• Perform regular security updates: Patching devices and software is critical for resolving vulnerabilities and minimizing your attack surface.
  • Limit users: Only those who need admin-level accessibility should have it. Other users should have restricted capabilities.
  • Have a back-up: Protect your data from attackers and other threats by backing it up on a secondary source, whether that be in the cloud or on an external hard drive.
  • Passwords: A password policy can help ensure employees are creating secure passwords and changing them on a regular basis.
  • New Installs: New installs should be done correctly and documented for inventory.
  • Endpoint Security: Managing and hardening endpoints is critical to good cyber hygiene.

Employee education is another element to consider. Phishing emails are still a widespread problem, and these days, attackers are using them to do more than just steal a few credit card numbers. WannaCry ransomware is still being used in phishing emails. Phishing emails can be quite convincing, especially if the target is uninformed. Ensuring employees are properly educated on cybersecurity basics – such as how to look out for malicious emails – is another simple step organizations can take to protect their infrastructure.

Why endpoint security matters

Endpoints are any and all end-user devices on your network. Laptops, desktops, smartphones and tablets are all examples of endpoints. For organizations of any size, securing endpoints can be a real challenge, especially if some of those endpoints are remote. But, endpoints often represent a large portion of an organization's network – and end-user devices are a prime target for attackers.

Endpoint maintenance and security is necessary for good cyber hygiene practices. Endpoints that are improperly maintained and secured can pose a threat to any organization's overall cybersecurity. Attackers only need to find one way in to victimize a target system or device. And an endpoint that isn't secured properly will often have many vulnerabilities that can potentially be exploited.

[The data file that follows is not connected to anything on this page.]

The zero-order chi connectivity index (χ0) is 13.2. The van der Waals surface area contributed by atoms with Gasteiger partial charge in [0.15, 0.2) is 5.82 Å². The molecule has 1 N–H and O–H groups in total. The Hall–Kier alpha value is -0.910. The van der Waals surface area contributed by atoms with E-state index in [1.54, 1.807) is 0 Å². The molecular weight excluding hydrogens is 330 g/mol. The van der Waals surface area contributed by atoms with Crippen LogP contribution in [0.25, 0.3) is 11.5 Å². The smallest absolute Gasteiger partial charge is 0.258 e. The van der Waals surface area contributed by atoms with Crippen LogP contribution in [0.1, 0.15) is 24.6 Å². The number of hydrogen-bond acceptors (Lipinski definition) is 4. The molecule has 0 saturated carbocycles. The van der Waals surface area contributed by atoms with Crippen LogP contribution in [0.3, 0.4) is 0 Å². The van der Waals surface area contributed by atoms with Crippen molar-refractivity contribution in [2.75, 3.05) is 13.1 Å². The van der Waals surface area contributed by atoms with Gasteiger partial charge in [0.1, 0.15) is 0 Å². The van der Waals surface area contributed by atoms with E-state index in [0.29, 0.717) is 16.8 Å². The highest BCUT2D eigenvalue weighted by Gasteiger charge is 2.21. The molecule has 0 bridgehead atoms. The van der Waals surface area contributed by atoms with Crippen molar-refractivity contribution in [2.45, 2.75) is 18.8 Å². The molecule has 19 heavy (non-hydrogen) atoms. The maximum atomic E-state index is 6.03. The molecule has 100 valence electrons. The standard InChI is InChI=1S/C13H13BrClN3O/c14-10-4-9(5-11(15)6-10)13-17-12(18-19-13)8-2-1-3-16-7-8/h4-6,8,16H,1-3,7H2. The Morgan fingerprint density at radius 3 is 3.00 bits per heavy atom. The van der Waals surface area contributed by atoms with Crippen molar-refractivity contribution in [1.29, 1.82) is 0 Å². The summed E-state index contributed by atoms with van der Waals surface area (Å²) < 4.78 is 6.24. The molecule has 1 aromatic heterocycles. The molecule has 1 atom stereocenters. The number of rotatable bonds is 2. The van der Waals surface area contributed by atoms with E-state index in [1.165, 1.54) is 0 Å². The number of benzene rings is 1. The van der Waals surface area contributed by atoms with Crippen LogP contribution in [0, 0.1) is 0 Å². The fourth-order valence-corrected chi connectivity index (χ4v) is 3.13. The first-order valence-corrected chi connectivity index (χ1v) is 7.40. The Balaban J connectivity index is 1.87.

Hardening endpoints is a critical element of endpoint security. “Endpoint hardening” refers to minimizing the attack surface of endpoints, and also reducing the potential impact of a compromised endpoint.

There are several ways to reduce the potential impact of a compromised endpoint. Employing limitations on remote user privileges and restrictions on system accessibility are key to making sure a compromised device isn't going to take your entire network down with it. System segmentation is one such step organizations can take to help protect their most critical infrastructure and sensitive data.

Then, there is the attack surface, which encompasses all the vectors and points of entry through which an attacker can try to enter an environment. Patching is crucial to minimizing your attack surface and is a key element of endpoint hardening. Vulnerabilities on your network are an open invitation for attackers. Resolving known vulnerabilities with patches protects your network by reducing potential routes of entry for attackers. Patching in a timely manner is also critical: Attackers can weaponize a known vulnerability in as little as seven days. Meanwhile, it can take organizations up to 102 days to resolve a known vulnerability. With good patch management, you can reduce the time it takes to deploy patches and secure your devices faster.